Kazanas’ conduct referenced in the opinion included his misappropriation of fees from a law firm, depositing checks made payable to the firm into his own account, altering the firm’s address stamp to make it appear to be a bank deposit stamp, forging the signature of a law firm lawyer on checks, and signing his name on the checks.
The Court found that Kazanas’ willful violation of the tax code reflected adversely on his fitness to practice law and violated Rules 4-8.4(b), (c), and (d). The Court also found that Kazanas’ conduct in withholding funds from his law firm, altering the firm’s stamp and forging the name of a law firm lawyer on deposited checks reflected adversely on his honesty, trustworthiness and fitness as a lawyer (a violation of Rule 4-8.4(b)), involved dishonesty, fraud, deceit and misrepresentation (a violation of Rule 4-8.4(c)), and was prejudicial to the administration of justice (a violation of Rule 4-8.4(d)). The Court further determined his conduct in misappropriating fees from the law firm violated Rule 4-8.4(b), (c), and (d). Kazanas was disbarred.
In re Zink, 278 S.W.3d 166 (Mo. banc 2009). After the FBI received information that Zink advised his client that the prosecuting attorney agreed to accept sports memorabilia in exchange for reducing his client’s criminal charges, he made false and misleading statements to the FBI and the United States Attorney’s Office. To avoid prosecution, Zink entered into a diversion agreement with the United States Attorney’s Office, which he completed. Zink agreed his conduct violated several Rules of Professional Conduct, including Rule 4-8.4(c). Zink was suspended with leave to reapply in six months.
In re Donaho, 98 S.W.3d 871 (Mo. banc 2003). The Office of Chief Disciplinary Counsel alleged several violations of the Rules of Professional Conduct by Donaho in representing a client and his attempt to deceive disciplinary authorities. While his case was pending before the disciplinary committee assigned to the case, the committee notified Donaho that satisfaction of a judgment obtained by his client against him for funds paid to Donaho would be regarded as a mitigating factor. Donaho faxed to the committee copies of two money orders for the amount of the outstanding judgment, payable to his client, with a notation that the money orders had been sent to the client by certified mail. Contrary to this assurance of payment, Donaho did not mail the money orders; instead, he cashed them for his own use. After learning that the money orders had not been sent as promised, the Office of Chief Disciplinary Counsel charged Donaho with violations of several Rules regarding his representation of his client and Rule 4-8.4(c). The Court stated that Donaho failed to perform duties owed his client and leniency might be appropriate except for the charges that involved intentional deception of the committee. (Charges included violations of Rule 4-3.3 (Candor toward a Tribunal), and Rule 4-8.1(b) (failure to disclose a fact necessary to correct a misapprehension known by a lawyer to have arisen in connection to a disciplinary matter)). Donaho’s license was suspended with leave to apply for reinstatement no sooner than 12 months.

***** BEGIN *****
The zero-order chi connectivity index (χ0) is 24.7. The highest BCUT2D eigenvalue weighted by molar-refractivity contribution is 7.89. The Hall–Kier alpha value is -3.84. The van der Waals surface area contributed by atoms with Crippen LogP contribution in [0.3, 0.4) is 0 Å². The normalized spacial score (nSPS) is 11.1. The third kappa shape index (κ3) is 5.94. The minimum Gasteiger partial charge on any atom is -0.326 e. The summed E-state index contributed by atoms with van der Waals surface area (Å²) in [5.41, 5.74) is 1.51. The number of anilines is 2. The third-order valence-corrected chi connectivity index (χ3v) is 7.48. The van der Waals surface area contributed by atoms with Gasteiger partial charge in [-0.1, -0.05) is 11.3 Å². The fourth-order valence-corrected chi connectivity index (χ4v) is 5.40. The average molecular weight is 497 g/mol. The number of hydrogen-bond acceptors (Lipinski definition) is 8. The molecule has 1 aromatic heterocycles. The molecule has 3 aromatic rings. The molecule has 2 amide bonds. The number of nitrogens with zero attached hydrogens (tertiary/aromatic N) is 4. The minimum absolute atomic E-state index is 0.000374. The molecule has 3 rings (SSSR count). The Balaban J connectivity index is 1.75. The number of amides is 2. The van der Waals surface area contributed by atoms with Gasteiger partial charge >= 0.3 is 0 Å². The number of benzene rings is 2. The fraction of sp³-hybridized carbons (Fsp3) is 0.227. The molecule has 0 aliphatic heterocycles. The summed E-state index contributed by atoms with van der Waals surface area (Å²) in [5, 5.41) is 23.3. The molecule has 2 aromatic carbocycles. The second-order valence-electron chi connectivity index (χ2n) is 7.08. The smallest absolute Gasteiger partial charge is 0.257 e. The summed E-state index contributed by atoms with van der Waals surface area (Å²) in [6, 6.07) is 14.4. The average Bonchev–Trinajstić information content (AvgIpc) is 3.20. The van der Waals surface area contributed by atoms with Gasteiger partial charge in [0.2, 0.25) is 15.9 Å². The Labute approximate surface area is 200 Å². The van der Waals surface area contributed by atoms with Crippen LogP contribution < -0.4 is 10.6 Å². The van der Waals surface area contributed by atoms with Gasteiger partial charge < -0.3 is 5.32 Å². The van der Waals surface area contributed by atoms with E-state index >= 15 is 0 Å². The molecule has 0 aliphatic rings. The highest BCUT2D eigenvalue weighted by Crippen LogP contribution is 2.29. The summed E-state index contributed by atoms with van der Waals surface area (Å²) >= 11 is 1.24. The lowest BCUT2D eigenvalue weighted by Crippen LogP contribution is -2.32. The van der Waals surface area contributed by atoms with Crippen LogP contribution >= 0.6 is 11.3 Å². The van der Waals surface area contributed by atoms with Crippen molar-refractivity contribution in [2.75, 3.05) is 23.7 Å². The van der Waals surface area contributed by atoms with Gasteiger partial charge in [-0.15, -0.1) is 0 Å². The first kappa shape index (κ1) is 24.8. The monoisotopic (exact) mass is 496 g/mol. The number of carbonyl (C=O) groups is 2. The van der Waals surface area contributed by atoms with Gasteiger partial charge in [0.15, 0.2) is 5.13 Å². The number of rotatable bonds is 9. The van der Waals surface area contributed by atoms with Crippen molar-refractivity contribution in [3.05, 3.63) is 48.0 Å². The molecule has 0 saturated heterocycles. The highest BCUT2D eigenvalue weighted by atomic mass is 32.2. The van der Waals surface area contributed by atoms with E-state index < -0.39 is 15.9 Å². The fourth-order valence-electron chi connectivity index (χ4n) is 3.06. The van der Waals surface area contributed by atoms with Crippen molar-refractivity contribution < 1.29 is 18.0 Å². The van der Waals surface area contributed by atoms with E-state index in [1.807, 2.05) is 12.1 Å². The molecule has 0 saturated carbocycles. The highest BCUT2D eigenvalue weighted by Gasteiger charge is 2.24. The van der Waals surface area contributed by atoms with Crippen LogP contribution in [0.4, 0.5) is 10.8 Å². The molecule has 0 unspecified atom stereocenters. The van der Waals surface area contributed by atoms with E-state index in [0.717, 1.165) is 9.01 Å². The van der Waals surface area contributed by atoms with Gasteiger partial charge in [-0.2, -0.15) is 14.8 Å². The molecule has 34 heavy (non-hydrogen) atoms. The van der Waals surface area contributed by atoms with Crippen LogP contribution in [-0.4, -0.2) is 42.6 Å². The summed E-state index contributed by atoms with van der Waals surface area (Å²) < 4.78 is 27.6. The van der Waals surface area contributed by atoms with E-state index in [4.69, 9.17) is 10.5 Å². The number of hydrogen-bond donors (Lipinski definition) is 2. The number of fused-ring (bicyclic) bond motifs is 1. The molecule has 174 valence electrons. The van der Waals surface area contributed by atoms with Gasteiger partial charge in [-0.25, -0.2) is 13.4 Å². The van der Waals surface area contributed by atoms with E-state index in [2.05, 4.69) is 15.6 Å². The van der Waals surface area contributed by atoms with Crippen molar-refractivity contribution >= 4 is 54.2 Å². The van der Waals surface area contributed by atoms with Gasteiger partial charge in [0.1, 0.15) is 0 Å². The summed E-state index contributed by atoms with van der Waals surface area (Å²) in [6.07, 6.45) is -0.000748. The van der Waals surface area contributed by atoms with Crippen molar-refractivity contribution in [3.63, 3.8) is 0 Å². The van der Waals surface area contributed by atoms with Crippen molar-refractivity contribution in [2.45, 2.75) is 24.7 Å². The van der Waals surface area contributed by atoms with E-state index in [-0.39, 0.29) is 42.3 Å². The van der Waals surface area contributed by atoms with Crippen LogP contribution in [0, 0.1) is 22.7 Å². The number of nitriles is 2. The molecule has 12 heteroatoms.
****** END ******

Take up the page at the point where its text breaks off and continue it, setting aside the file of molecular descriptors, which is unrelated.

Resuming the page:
A lawyer’s felony conviction for driving while intoxicated was a violation of Rule 4-8.4(b). In re Stewart, 342 S.W.3d 307 (Mo. banc 2011). Stewart pleaded guilty to his fourth charge of driving while intoxicated. His prior discipline involved an admonition for diligence and communication. The Court stated that a criminal act by a lawyer that reflects adversely on the lawyer’s honesty, trustworthiness, or fitness as a lawyer is professional misconduct under Rule 4-8.4(b). The opinion noted that non-professional misconduct can be as injurious as professional misconduct.14 Stewart was suspended with no leave to apply for reinstatement for six months.
In re Hess
A recent Supreme Court of Missouri case that addressed the issue of lawyer discipline for conduct committed by a lawyer in a non-professional capacity is In re Hess, 406 S.W.3d 37 (Mo. banc 2013). This case was a reciprocal discipline case filed by the Office of Chief Disciplinary Counsel after the Illinois Supreme Court suspended Hess’ Illinois license for filing frivolous lawsuits in violation of two Illinois Rules that are analogous to Missouri Rules 4-3.1 and 4-8.4(d).15
Two clients agreed to a contingency fee agreement with the law firm that employed Hess to represent them in a medical malpractice case. Hess performed most of the work on the case prior to his termination. The clients remained with the law firm. Hess asserted he had a breach of contract claim against the law firm and the firm owed him compensation. Hess retained counsel to represent him on that claim. The attorney sent a letter to the clients stating that Hess remained responsible for their lawsuit. The attorney and Hess knew at the time the letter was sent that Hess had not performed any work on the case for more than a year and did not have an active Illinois law license. A lawsuit was subsequently filed against the former clients. Hess and his attorney discussed the claims against the former clients, but Hess said he did not read the complaint before it was filed. The circuit court found Hess’ claims were “legally deficient” and he did not have a valid legal basis for his claims against them.
The Illinois hearing board found that the attorney and Hess filed the lawsuit knowing it was frivolous and without merit and filed for the purpose of harassing the former clients because of the dispute with the law firm.